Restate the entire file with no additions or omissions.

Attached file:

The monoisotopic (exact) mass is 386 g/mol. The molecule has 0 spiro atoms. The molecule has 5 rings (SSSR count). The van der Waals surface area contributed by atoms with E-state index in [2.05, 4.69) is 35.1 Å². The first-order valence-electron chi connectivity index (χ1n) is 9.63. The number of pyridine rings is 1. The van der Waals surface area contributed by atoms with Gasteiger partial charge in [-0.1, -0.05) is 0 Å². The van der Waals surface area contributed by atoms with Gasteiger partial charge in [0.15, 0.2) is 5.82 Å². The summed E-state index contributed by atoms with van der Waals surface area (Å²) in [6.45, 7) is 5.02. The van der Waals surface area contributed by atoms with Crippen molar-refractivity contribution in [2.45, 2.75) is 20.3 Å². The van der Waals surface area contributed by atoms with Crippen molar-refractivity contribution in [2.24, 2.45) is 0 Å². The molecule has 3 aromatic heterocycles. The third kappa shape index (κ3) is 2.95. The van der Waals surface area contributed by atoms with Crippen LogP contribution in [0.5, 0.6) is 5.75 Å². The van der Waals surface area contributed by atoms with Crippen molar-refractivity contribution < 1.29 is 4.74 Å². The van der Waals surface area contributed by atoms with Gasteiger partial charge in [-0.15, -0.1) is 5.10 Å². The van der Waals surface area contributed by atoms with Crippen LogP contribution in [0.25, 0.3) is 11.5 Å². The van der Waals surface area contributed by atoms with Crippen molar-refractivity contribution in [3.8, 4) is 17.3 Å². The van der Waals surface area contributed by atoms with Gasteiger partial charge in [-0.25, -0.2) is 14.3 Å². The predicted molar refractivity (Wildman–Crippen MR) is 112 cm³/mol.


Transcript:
The monoisotopic (exact) mass is 386 g/mol. The molecule has 0 spiro atoms. The molecule has 5 rings (SSSR count). The van der Waals surface area contributed by atoms with E-state index in [2.05, 4.69) is 35.1 Å². The first-order valence-electron chi connectivity index (χ1n) is 9.63. The number of pyridine rings is 1. The van der Waals surface area contributed by atoms with Gasteiger partial charge in [-0.1, -0.05) is 0 Å². The van der Waals surface area contributed by atoms with Gasteiger partial charge in [0.15, 0.2) is 5.82 Å². The summed E-state index contributed by atoms with van der Waals surface area (Å²) in [6.45, 7) is 5.02. The van der Waals surface area contributed by atoms with Crippen molar-refractivity contribution in [2.45, 2.75) is 20.3 Å². The van der Waals surface area contributed by atoms with Crippen molar-refractivity contribution in [2.24, 2.45) is 0 Å². The molecule has 3 aromatic heterocycles. The third kappa shape index (κ3) is 2.95. The van der Waals surface area contributed by atoms with Crippen LogP contribution in [0.5, 0.6) is 5.75 Å². The van der Waals surface area contributed by atoms with Crippen molar-refractivity contribution < 1.29 is 4.74 Å². The van der Waals surface area contributed by atoms with Gasteiger partial charge in [-0.15, -0.1) is 5.10 Å². The van der Waals surface area contributed by atoms with Crippen LogP contribution in [0.25, 0.3) is 11.5 Å². The van der Waals surface area contributed by atoms with Crippen molar-refractivity contribution in [3.8, 4) is 17.3 Å². The van der Waals surface area contributed by atoms with Gasteiger partial charge in [-0.25, -0.2) is 14.3 Å². The predicted molar refractivity (Wildman–Crippen MR) is 112 cm³/mol.